When I learned how to snow ski, my brother first took me aside and he taught me how to fall down. Everything else will come in time, but you have to know how to crash without killing yourself. And in the first hours of my lessons, falling down came in handy. I knew it didn't hurt, so I learned to keep trying until I got the technique right. Unlike some of my friends, who learned shortcuts on how nut to crash and picked up bad habits right off the bat. My ability to crash correctly allowed me to learn without fear, and it eventually paid off. I was skiing difficult slopes in no time.
The 2000 UAB game is when Nick Saban learned how to crash.
I'm never going to be confused with one of Saban's biggest fans, but I do hate to disappoint those of you who were expecting me to make fun of former coach's inability to beat a directional school from Alabama. The UAB game is one of those moments that shows that while a lot of the talk about "Process" is self-serving BS, there is some truth there.
A year after losing to UAB, LSU would win the SEC title for the first time since the 1980's. Three years later, LSU would win the national title. Five years later, Saban would be gone, but Miles would come in and complete the construction of LSU into an elite program that "recruits itself". A lot of that was possible because Saban didn't shortcut the process back in 2000.
You have to learn to fall down. There are no short cuts to success. It's long, it's painful, and you can't avoid the bruising.
We don't talk much about the UAB loss because those wounds healed. They healed quickly, honestly. I'm still more torn up over losing to Miami of Ohio in 1986 or Colorado St. in 1992. I mean, I don't sit around and reminisce about Josh Booty or anything, but the UAB loss did not have long lasting ill effects on the program. If anything, it was a positive.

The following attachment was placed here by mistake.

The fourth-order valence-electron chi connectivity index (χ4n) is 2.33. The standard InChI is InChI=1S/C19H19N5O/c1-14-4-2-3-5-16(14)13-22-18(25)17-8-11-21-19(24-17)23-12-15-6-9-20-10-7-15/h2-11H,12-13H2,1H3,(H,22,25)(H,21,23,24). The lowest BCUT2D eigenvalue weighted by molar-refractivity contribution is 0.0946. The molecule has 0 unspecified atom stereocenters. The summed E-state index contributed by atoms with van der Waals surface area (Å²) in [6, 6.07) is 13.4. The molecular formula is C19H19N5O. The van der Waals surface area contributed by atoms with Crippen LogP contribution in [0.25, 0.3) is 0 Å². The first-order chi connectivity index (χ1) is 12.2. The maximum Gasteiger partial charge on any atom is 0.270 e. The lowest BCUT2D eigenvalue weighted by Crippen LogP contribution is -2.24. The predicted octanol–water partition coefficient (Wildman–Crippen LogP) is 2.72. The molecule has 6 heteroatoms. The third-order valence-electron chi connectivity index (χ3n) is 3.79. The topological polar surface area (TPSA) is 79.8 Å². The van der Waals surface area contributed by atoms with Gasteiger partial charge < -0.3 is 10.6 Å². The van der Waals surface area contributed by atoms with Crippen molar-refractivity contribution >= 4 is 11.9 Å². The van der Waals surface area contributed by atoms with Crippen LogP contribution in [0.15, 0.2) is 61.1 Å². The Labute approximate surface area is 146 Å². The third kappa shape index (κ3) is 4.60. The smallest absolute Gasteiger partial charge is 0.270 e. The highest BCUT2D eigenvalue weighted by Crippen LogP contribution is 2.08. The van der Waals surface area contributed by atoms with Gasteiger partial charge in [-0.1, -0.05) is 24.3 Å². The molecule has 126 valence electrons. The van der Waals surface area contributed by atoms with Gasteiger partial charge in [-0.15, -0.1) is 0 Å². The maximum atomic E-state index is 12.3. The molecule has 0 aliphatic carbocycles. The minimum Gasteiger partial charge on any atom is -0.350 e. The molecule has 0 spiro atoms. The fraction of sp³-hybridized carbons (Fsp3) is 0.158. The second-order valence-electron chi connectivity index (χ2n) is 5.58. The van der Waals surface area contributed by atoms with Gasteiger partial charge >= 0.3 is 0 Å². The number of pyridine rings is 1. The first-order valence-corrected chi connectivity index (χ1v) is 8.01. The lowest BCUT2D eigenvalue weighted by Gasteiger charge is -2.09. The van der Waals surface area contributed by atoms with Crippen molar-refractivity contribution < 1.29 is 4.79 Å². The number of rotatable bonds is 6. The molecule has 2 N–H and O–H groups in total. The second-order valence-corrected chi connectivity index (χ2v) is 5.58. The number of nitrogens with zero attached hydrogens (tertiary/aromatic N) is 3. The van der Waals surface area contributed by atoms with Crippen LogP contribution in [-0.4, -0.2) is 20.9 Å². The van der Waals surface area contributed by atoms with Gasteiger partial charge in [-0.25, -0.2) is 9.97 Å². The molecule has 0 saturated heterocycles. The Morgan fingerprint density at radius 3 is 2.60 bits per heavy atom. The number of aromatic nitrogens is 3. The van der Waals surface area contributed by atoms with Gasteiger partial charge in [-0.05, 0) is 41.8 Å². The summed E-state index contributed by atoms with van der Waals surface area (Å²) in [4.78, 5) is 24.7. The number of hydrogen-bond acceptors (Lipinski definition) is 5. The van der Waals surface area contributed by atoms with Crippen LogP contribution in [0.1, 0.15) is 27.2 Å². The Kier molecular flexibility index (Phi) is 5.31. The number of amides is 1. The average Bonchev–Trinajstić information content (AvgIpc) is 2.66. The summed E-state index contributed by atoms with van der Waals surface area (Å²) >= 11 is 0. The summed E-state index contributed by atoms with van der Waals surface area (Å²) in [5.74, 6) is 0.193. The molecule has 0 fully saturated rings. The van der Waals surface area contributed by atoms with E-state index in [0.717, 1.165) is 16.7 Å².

LSU hasn't lost to an out of conference opponent in Tiger Stadium since. It hasn't exactly been Murderer's Row, but UAB ain't Babe Ruth. This UAB team is not going to be the team to end the streak. Spoiler alert.
We've gone from a program that wanted to win to a program that expects to win. Honestly, 2000 isn't all that long ago, but we are an epoch removed from it in terms of the LSU program. LSU used to be the kind of program that could lose its focus and inexplicably drop a game to literally anyone at anytime. It was a well-earned reputation.
That's just not who we are anymore. It seems so long ago that LSU was a team often described as a sleeping giant. No one says that anymore.
There are no demons to exorcise this weekend. We will tailgate, watch the band, and hopefully empty the stadium midway through the third quarter. There is no special meaning to this opponent, they are just another paycheck.
If there's any emotion I have towards UAB, it is not anger, it's thankfulness. The UAB loss is the last gasp of the "old" LSU program. We were reborn after that loss, and the rebuild started the very next week with one of the great upsets in LSU history, over Tennessee. Does LSU win that game without losing to UAB? We'll never know, but somehow I doubt it.
I do think Nick Saban gets too much credit for the current state of LSU's program. But he absolutely deserves all of the credit that comes his way on getting the team over that first hump. He won the SEC. He won the MNC.
But it all started with a loss to UAB. There are no shortcuts. Sometimes, that crash isn't such a bad thing.